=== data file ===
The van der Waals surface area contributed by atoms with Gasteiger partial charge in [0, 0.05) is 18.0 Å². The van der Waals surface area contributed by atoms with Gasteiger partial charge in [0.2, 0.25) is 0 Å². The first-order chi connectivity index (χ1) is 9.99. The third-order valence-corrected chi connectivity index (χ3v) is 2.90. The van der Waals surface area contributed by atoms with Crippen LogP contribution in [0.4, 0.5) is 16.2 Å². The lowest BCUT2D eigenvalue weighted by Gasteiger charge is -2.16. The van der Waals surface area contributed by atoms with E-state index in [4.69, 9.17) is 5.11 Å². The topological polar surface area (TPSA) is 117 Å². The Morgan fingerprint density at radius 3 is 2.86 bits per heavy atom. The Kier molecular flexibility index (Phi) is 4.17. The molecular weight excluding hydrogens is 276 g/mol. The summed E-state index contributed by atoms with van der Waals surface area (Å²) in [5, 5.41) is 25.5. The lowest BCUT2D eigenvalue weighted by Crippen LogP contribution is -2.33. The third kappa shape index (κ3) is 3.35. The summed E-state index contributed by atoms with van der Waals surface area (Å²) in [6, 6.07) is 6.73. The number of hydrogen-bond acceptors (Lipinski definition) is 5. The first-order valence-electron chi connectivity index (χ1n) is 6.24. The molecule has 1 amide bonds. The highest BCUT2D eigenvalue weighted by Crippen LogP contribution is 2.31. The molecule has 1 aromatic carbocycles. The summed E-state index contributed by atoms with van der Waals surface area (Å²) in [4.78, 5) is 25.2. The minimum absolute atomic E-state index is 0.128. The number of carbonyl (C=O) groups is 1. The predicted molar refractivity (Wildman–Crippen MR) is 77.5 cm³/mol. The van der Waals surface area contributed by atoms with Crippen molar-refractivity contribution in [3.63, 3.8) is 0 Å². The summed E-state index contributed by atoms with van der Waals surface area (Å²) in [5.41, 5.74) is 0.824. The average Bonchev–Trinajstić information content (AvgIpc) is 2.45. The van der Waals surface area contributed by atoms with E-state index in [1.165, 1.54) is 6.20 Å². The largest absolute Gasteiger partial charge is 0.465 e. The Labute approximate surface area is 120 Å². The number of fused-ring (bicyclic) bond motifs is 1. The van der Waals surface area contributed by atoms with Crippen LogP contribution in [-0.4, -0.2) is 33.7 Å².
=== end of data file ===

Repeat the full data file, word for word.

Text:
The van der Waals surface area contributed by atoms with Gasteiger partial charge in [0, 0.05) is 18.0 Å². The van der Waals surface area contributed by atoms with Gasteiger partial charge in [0.2, 0.25) is 0 Å². The first-order chi connectivity index (χ1) is 9.99. The third-order valence-corrected chi connectivity index (χ3v) is 2.90. The van der Waals surface area contributed by atoms with Crippen LogP contribution in [0.4, 0.5) is 16.2 Å². The lowest BCUT2D eigenvalue weighted by Gasteiger charge is -2.16. The van der Waals surface area contributed by atoms with E-state index in [4.69, 9.17) is 5.11 Å². The topological polar surface area (TPSA) is 117 Å². The Morgan fingerprint density at radius 3 is 2.86 bits per heavy atom. The Kier molecular flexibility index (Phi) is 4.17. The molecular weight excluding hydrogens is 276 g/mol. The summed E-state index contributed by atoms with van der Waals surface area (Å²) in [5, 5.41) is 25.5. The lowest BCUT2D eigenvalue weighted by Crippen LogP contribution is -2.33. The third kappa shape index (κ3) is 3.35. The summed E-state index contributed by atoms with van der Waals surface area (Å²) in [6, 6.07) is 6.73. The number of hydrogen-bond acceptors (Lipinski definition) is 5. The first-order valence-electron chi connectivity index (χ1n) is 6.24. The molecule has 1 amide bonds. The highest BCUT2D eigenvalue weighted by Crippen LogP contribution is 2.31. The molecule has 1 aromatic carbocycles. The summed E-state index contributed by atoms with van der Waals surface area (Å²) in [4.78, 5) is 25.2. The minimum absolute atomic E-state index is 0.128. The number of carbonyl (C=O) groups is 1. The predicted molar refractivity (Wildman–Crippen MR) is 77.5 cm³/mol. The van der Waals surface area contributed by atoms with Crippen molar-refractivity contribution in [3.63, 3.8) is 0 Å². The summed E-state index contributed by atoms with van der Waals surface area (Å²) in [5.41, 5.74) is 0.824. The average Bonchev–Trinajstić information content (AvgIpc) is 2.45. The van der Waals surface area contributed by atoms with E-state index in [1.165, 1.54) is 6.20 Å². The largest absolute Gasteiger partial charge is 0.465 e. The Labute approximate surface area is 120 Å². The number of fused-ring (bicyclic) bond motifs is 1. The van der Waals surface area contributed by atoms with Crippen LogP contribution in [-0.4, -0.2) is 33.7 Å².